:obj:`DOK` array. If you do not specify a dtype, it is inferred from the first
element.
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This seems somewhat dangerous to me. Is this what scipy.sparse does?

I thought that this was a fail case:

In [1]: from sparse import DOK, COO

In [2]: dok = DOK((5, 5))

In [3]: dok[1, 1] = 5

In [4]: dok.dtype
Out[4]: dtype('int64')

In [5]: dok[2, 2] = 3.2

In [6]: dok
Out[6]: <DOK: shape=(5, 5), dtype=int64, nnz=2>

In [7]: dok.todense()
Out[7]: 
array([[0, 0, 0, 0, 0],
       [0, 5, 0, 0, 0],
       [0, 0, 3, 0, 0],
       [0, 0, 0, 0, 0],
       [0, 0, 0, 0, 0]])

But then I tried the same thing with numpy and got the same behavior :/

In [8]: import numpy as np

In [9]: x = np.array([1, 2, 3])

In [10]: x
Out[10]: array([1, 2, 3])

In [11]: x.dtype
Out[11]: dtype('int64')

In [12]: x[2] = 3.2

In [13]: x
Out[13]: array([1, 2, 3])

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I'm mimicking Numpy semantics here. Numpy doesn't change the data type of the whole array for just one element, it has to be decided beforehand.

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Yeah, I agree with that behavior. My concern is that they might not realize that they are selecting a dtype, and then have the rest of their data silently truncated. Consider the following example:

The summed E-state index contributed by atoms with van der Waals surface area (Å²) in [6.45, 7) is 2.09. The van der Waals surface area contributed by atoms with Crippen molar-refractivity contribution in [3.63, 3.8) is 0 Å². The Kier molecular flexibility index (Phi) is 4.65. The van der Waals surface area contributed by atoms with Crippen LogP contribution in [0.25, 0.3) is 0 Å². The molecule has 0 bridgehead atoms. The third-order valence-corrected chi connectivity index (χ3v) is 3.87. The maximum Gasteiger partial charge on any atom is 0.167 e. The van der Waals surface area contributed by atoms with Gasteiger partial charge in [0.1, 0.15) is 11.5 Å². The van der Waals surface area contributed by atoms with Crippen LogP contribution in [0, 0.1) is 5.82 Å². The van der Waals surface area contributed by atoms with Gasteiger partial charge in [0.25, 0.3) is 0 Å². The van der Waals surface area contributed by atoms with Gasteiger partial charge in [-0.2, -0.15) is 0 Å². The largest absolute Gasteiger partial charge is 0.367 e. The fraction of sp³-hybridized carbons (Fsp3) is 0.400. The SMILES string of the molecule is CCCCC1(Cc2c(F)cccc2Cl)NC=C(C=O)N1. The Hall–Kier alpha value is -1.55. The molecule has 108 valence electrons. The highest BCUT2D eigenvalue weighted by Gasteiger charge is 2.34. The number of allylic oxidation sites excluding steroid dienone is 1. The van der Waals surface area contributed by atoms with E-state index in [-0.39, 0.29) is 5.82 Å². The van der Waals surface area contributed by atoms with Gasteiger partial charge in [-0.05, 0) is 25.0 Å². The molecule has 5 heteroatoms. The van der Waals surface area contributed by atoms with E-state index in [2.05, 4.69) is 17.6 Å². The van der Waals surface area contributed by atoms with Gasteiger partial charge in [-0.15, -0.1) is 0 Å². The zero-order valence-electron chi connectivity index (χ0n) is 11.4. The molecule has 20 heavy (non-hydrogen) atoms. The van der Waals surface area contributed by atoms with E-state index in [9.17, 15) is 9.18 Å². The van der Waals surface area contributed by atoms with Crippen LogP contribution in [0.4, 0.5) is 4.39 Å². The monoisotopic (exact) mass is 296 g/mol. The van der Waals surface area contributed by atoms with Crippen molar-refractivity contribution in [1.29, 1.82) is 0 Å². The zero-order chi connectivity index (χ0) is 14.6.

dok = DOK((5, 5))

data = {(1, 1): 1, (2, 2), 2.5, (3, 3): 3.5}
for k, v in data.items():
    dok[k] = v

The first entry defines the dtype as int, but then the subsequent values are silently truncated.

It looks like scipy defaults dtype to np.float64. We might want to do the same.

In [1]: from scipy.sparse import dok_matrix

In [2]: dok_matrix((5, 5))
Out[2]: 
<5x5 sparse matrix of type '<class 'numpy.float64'>'
	with 0 stored elements in Dictionary Of Keys format>

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Looks like Numpy does, too:

import numpy as np
x = np.zeros((5, 5))
x.dtype
Out[4]: dtype('float64')
y = np.array([3, 1.5])
y.dtype
Out[6]: dtype('float64')

I could use, for example, numpy.result_type on the initial data.

d = {0: x, 1: y}
np.result_type(*d.values())
Out[11]: dtype('float64')

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I've fixed this now. It defaults to float64, or to the maximum dtype of values if it is provided.


.. code-block:: python

s = DOK((6, 5, 2), [dtype=np.float64])
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I expect naive users to copy-paste this code and be confused why it fails

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I'll change that real quick.


.. code-block:: python

s2 = COO(s)
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Should we also have a to_coo method? I reached for this first.

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I'll add to_coo and from_coo. Doesn't hurt, and they're tiny.

sparse/dok.py Outdated
pass


class DOK:
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I recommend using class DOK(object) for as long as we support Python 2

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Tests succeed with Python 2.7... Which version of Python has issues with this?